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Secular Science Resources for Homeschoolers

High School Biology 2018-2019

High School Biology

High School Biology 01

High School Biology 02 – Microscopic Measurements

High School Biology 03 – Chemical Reactions

High School Biology 04 – Cells

High School Biology 05 – Cell Model

High School Biology 06 – Osmosis

High School Biology 07 – Osmosis continued & Energy

High School Biology 08 – Cytosis: A Cell Biology Board Game

High School Biology 09 – Mitosis

High School Biology 10 – Genetics

High School Biology 11 – DNA

High School Biology 12 – DNA Extraction, Transcription, Translation and Mutations

High School Biology 13 – Biotechnology & Lego Mutations

High School Biology 14 – Evolution

High School Biology 15 – Evolution of Populations

Middle School & High School Biology 16 – Fossils

High School Biology 17 – History of Life

High School Biology 18 – Ecology

High School Biology 19 – Predator & Prey

High School Biology 20 – Classification & Pond Critters

High School Biology 21 – Protists & Fungi

High School Biology 22 – Plants

High School Biology 23 – Flowers

Biology Field Trip – Wildflowers (MS Bio 23, HS Bio 24)

High School Biology 25 – Tropisms, fast plants and protists

High School Biology 26 – Invertebrates

High School Biology 27 – Arthropods

High School Biology 28 – Vertebrates

Biology Field Trip – Stream Study (MS Bio 28, HS Bio 29)

High School Biology 30 – Frog & Pig Dissection

High School Biology 31 – Bones

High School Biology 32 – Animal Behavior

One more link, the one below discusses an honors level class that I taught a few years ago before I started posting about each class, but it has an outline of topics and labs that we covered.

Homeschooling High School Biology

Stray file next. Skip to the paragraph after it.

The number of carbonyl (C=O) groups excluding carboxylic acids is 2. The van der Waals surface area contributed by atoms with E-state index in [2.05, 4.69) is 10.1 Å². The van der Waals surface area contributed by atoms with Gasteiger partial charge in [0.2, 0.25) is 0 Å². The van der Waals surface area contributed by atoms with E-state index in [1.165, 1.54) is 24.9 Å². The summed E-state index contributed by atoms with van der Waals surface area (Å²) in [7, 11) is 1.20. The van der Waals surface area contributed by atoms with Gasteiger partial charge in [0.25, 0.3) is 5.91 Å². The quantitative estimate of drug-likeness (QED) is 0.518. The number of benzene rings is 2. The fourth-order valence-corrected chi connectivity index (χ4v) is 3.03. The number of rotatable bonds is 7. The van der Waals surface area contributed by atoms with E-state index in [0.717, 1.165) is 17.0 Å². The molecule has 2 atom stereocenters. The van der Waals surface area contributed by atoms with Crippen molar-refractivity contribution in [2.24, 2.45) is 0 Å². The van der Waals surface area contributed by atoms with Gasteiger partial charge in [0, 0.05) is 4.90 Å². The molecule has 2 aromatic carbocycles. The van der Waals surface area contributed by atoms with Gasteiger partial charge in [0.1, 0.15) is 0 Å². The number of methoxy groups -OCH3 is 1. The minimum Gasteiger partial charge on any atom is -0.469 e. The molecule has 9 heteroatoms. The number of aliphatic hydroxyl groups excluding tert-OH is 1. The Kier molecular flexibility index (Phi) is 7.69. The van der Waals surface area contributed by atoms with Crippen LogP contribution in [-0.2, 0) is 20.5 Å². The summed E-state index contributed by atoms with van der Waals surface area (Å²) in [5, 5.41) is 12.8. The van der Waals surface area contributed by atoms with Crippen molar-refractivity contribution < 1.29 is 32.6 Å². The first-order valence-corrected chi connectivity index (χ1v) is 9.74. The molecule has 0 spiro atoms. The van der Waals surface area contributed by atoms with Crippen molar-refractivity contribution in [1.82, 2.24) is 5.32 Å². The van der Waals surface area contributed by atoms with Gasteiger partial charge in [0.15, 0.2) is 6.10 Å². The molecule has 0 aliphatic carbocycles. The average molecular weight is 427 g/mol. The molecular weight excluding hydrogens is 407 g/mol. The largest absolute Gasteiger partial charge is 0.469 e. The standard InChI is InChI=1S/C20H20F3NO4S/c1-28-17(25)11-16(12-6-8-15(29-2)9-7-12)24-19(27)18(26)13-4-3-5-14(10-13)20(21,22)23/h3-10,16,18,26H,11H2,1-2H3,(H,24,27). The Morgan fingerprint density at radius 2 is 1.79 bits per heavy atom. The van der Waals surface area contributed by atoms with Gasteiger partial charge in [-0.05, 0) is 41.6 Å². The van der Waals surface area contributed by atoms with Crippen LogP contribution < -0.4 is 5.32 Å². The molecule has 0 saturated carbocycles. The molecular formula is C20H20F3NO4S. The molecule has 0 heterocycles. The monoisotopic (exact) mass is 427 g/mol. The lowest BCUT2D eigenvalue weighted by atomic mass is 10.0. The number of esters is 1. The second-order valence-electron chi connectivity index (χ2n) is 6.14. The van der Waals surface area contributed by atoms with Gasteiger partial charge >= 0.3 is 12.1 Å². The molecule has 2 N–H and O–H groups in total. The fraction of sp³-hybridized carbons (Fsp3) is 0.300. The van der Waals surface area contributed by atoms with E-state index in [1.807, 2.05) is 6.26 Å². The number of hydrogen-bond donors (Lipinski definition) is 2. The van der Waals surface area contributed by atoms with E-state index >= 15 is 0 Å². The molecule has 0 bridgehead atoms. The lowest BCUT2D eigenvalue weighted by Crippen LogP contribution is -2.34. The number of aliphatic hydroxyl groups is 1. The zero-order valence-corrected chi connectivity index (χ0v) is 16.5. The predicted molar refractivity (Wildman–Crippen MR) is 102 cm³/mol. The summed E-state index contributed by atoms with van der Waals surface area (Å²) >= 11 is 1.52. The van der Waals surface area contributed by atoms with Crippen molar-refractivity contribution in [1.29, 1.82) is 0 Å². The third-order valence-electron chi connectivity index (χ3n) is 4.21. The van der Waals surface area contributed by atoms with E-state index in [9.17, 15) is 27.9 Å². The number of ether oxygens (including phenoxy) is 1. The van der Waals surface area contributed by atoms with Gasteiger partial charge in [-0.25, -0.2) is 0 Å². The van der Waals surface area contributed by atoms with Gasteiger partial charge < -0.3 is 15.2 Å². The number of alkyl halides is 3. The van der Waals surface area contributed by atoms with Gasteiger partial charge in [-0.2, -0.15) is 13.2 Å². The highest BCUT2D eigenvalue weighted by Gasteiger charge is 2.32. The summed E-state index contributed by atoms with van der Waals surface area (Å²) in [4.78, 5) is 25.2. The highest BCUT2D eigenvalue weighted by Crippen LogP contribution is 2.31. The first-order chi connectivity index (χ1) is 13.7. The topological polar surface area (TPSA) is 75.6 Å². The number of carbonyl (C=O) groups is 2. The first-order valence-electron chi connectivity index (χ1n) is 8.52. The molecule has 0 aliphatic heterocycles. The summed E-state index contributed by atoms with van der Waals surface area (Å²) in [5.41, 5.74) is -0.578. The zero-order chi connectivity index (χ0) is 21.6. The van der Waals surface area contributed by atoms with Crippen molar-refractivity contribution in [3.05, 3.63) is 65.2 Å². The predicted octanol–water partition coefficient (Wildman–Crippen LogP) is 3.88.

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High School Biology 32 – Animal Behavior

Student read Holt Biology, Chapter 27 or Biology: Life on Earth, Chapter 25, both on Animal Behavior and watched the following video before class.

For the lab, I collected pillbugs (and sowbugs) from my yard, which are actually crustaceans, not bugs.  Students were to design experiments for the pillbugs and observe their behavior.  Students tested whether the pillbugs preferred dark or light, wet or dry habitat, hot or cold, etc.  The one experiment that had very clear results was the hot vs cold.  Students warmed up water in the microwave and poured it into a ziplock bag and placed it in a foil pan next to a ziplock bag full of ice water.  We placed a petri dish so half of it was on the cold bag and half was on the hot bag.  All 4 sowbugs went directly to the cold side and everytime they wandered over the border into the warm side they quickly reversed course and returned to the cold side.

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The bright spot in the photo is just a reflection of the overhead lights.

Pillbugs and sowbugs are easy critters to round up for these experiments and easy to handle (they don’t bite).  The only problem we had was they kept trying to escape or hide under the experiment which is why the hot/cold experiment was done in a closed petri dish.

We ended class by watching the first half of a  video, “Bird Brains”, on Curiosity Stream, which appears to be a slightly different version of  an episode of NOVA.  It showed how some birds can solve puzzles, use tools and learn from each other.